The Committee-approved title contains several significant reforms of current research, education, and extension policy. First, it would establish a 25-member National Agricultural Research, Extension, Education and Economics Advisory Board to replace the current Joint Council on Food and Agricultural Sciences, the National Agricultural Research and Extension Users Advisory Board, the Agricultural Science and Technology Review Board, and four other research advisory boards. The proposal is similar to the Administration's, which was to replace the first three boards with a new advisory body for the purpose of improving research coordination and efficiency.
Relatedly, the Committee also concurred with an Administration proposal to require USDA to develop a 10-year strategic plan for the construction, consolidation, modernization and closure of federally supported research facilities. In addition, all proposals for new funding for university facilities would go through a mandatory USDA review that would assess the need for the new facility in the context of the strategic plan, among other criteria. The Committee also would require USDA to develop a research tracking system that improves upon or replaces the CRIS system in order to improve the evaluation of research performance. The Department's activities in this area would have to be consistent with efforts already being made to conform with the Government Performance and Results Act of 1993 (P.L. 103-62). Finally, the Committee would require the National Academy of Sciences to conduct a study to review the mission of ARS and evaluate the strength of its science and its relevance to national priorities and relationship to the overall research and education system.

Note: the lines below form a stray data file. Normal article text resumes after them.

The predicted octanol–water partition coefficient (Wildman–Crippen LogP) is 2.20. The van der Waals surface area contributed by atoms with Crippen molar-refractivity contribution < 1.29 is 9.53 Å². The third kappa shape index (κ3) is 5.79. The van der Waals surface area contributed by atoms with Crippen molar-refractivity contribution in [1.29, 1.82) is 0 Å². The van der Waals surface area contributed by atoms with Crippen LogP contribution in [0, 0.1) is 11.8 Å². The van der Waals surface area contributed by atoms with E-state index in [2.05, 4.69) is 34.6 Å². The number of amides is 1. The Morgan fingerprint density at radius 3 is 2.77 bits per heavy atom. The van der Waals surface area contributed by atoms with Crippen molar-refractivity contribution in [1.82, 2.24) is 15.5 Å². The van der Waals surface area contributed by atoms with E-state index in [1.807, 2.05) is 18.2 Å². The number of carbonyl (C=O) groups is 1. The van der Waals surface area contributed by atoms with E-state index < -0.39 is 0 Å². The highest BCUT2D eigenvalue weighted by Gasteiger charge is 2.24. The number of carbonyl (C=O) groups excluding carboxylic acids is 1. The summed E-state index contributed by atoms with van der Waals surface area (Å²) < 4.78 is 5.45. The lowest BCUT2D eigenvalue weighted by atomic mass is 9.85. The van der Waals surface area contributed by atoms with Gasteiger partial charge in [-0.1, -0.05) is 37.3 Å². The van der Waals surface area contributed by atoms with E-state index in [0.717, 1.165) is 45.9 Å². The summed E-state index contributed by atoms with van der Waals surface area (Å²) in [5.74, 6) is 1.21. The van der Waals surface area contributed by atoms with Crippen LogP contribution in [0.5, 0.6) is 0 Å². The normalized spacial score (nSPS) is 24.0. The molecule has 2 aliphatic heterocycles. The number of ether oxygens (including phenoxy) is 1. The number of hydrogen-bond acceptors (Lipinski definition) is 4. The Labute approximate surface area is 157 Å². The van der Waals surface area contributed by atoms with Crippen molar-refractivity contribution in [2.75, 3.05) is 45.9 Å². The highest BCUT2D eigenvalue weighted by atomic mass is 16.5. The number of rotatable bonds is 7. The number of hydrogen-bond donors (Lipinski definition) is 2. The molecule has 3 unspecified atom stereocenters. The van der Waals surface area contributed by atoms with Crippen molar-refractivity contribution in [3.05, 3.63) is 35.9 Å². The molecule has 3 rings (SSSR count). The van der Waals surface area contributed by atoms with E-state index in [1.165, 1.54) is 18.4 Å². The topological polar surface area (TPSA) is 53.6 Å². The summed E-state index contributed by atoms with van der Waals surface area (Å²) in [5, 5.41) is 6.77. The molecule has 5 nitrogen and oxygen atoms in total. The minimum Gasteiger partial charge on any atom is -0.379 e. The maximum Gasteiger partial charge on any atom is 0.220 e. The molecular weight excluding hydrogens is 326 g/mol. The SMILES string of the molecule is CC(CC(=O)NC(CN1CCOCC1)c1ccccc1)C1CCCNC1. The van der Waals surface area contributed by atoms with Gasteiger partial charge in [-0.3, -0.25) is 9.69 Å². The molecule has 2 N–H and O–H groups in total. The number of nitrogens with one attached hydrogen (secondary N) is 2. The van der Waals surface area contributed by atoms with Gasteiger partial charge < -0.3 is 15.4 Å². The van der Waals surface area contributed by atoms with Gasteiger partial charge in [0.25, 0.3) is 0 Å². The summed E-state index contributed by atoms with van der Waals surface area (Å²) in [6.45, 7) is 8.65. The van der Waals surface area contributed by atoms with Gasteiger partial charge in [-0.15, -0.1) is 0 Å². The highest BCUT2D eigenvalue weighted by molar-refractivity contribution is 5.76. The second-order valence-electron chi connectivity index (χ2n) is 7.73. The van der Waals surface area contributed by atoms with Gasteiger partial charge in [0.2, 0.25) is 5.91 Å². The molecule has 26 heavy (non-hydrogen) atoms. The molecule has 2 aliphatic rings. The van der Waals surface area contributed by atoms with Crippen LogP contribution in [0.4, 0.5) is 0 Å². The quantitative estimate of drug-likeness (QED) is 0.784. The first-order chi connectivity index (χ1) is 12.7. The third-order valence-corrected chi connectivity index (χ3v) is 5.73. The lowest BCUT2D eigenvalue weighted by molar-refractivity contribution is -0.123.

The Committee also made changes in other areas of research policy. First, it would enhance the Federal research response to imminent or emerging threats to food safety and animal and plant health by allowing the Secretary of Agriculture to transfer up to 5% of USDA funds to the Under Secretary for Research, Education, and Economics in the event of such a threat. Second, the Committee concurred with the Administration on elevating aquaculture as a priority for USDA research. The Committee-approved title would make USDA the lead Federal agency for aquaculture and extend a $7.5 million spending authority for aquaculture assistance programs through 2002.